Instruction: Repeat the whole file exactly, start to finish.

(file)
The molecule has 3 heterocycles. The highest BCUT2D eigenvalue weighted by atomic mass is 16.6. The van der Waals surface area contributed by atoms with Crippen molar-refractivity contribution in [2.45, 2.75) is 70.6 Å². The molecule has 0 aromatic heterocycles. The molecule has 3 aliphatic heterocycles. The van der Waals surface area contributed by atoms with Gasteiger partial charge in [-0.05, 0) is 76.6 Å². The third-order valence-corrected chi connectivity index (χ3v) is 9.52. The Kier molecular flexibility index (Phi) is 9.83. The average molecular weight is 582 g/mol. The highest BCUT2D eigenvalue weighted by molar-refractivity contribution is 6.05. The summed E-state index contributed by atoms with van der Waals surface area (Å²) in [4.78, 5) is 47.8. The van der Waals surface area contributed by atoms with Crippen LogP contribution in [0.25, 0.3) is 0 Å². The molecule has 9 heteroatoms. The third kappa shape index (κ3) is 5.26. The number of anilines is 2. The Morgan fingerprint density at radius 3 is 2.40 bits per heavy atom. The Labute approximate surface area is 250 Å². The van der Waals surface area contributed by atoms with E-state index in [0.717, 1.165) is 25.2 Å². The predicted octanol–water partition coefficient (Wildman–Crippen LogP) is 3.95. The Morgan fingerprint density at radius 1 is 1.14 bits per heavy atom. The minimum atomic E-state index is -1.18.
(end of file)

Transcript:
The molecule has 3 heterocycles. The highest BCUT2D eigenvalue weighted by atomic mass is 16.6. The van der Waals surface area contributed by atoms with Crippen molar-refractivity contribution in [2.45, 2.75) is 70.6 Å². The molecule has 0 aromatic heterocycles. The molecule has 3 aliphatic heterocycles. The van der Waals surface area contributed by atoms with Gasteiger partial charge in [-0.05, 0) is 76.6 Å². The third-order valence-corrected chi connectivity index (χ3v) is 9.52. The Kier molecular flexibility index (Phi) is 9.83. The average molecular weight is 582 g/mol. The highest BCUT2D eigenvalue weighted by molar-refractivity contribution is 6.05. The summed E-state index contributed by atoms with van der Waals surface area (Å²) in [4.78, 5) is 47.8. The van der Waals surface area contributed by atoms with Crippen LogP contribution in [0.25, 0.3) is 0 Å². The molecule has 9 heteroatoms. The third kappa shape index (κ3) is 5.26. The number of anilines is 2. The Morgan fingerprint density at radius 3 is 2.40 bits per heavy atom. The Labute approximate surface area is 250 Å². The van der Waals surface area contributed by atoms with E-state index in [0.717, 1.165) is 25.2 Å². The predicted octanol–water partition coefficient (Wildman–Crippen LogP) is 3.95. The Morgan fingerprint density at radius 1 is 1.14 bits per heavy atom. The minimum atomic E-state index is -1.18.